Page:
Healthcare-Associated Infections (HAIs) are infections that patients get while receiving treatment for medical or surgical conditions. HAIs occur in all settings of care, including hospitals, surgical centers, ambulatory clinics, and long-term care facilities such as nursing homes and rehabilitation facilities. Some patients are at greater risk than others-young children, the elderly, and persons with compromised immune systems are more likely to get an infection. Other risk factors are long hospital stays, the use of indwelling catheters, failure of healthcare workers to wash their hands, and overuse of antibiotics. Understanding warning signs, preventative measures, and operational best practices are crucial to infection prevention for nurses in their healthcare setting.
Measuring and improving how antibiotics are prescribed by clinicians and used by patients to effectively treat infections, protect patients from harm caused by unnecessary antibiotic use, and combat antibiotic resistance.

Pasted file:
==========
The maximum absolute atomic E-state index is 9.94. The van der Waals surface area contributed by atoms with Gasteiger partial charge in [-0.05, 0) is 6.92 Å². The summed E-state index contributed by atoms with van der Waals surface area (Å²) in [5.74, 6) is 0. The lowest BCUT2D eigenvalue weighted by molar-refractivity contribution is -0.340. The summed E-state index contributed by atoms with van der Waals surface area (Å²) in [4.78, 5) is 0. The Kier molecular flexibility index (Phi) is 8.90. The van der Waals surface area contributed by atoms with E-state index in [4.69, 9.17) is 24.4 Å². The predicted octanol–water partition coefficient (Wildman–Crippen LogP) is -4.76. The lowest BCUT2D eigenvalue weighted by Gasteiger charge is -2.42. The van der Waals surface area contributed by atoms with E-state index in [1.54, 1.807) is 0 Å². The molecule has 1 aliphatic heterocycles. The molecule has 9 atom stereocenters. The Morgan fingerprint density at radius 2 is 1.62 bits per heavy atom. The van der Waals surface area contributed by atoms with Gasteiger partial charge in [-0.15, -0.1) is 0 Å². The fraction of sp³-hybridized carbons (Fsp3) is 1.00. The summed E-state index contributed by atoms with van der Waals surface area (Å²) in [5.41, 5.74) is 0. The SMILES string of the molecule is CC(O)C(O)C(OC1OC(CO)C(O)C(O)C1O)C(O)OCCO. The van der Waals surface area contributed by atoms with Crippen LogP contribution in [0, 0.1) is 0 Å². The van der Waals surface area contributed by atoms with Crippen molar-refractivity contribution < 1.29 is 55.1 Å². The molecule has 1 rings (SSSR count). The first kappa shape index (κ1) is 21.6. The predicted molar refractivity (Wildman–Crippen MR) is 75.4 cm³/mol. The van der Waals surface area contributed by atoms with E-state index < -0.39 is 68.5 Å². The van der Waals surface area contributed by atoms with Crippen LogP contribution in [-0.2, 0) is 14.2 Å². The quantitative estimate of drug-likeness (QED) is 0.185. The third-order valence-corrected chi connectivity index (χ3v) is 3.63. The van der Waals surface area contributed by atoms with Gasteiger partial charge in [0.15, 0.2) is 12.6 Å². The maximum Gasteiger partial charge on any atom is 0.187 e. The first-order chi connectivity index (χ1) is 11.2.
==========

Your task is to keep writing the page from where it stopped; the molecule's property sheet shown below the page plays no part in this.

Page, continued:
Risk Assessment Tools
Discover free, on-the-go resources and risk assessment tools to help prevent health care acquired infections, from Project Firstline and ANA.
Find important information and free resources on how to prevent healthcare acquired C. Difficile infections, brought to you by Project Firstline and ANA.
Discover free, on-the-go resources for healthcare providers on the basics of healthcare acquired infection (HAI), from Project Firstline and ANA.
Find important information and free resources on how to prevent healthcare acquired sepsis, brought to you by Project Firstline and ANA.
Find on-the-go free resources and information about Methicillin-resistant Staphylococcus aureus in health care settings from Project Firstline and ANA.
As a nurse, having trustworthy, accurate information is vital during healthcare crises like COVID-19. These official CDC training materials are created by IPC experts for healthcare professionals. Learn PPE safety tips, infectious disease guidelines, how to speak to coworkers and patients about infection prevention, and more. Sign up today to learn how you can stop the spread.
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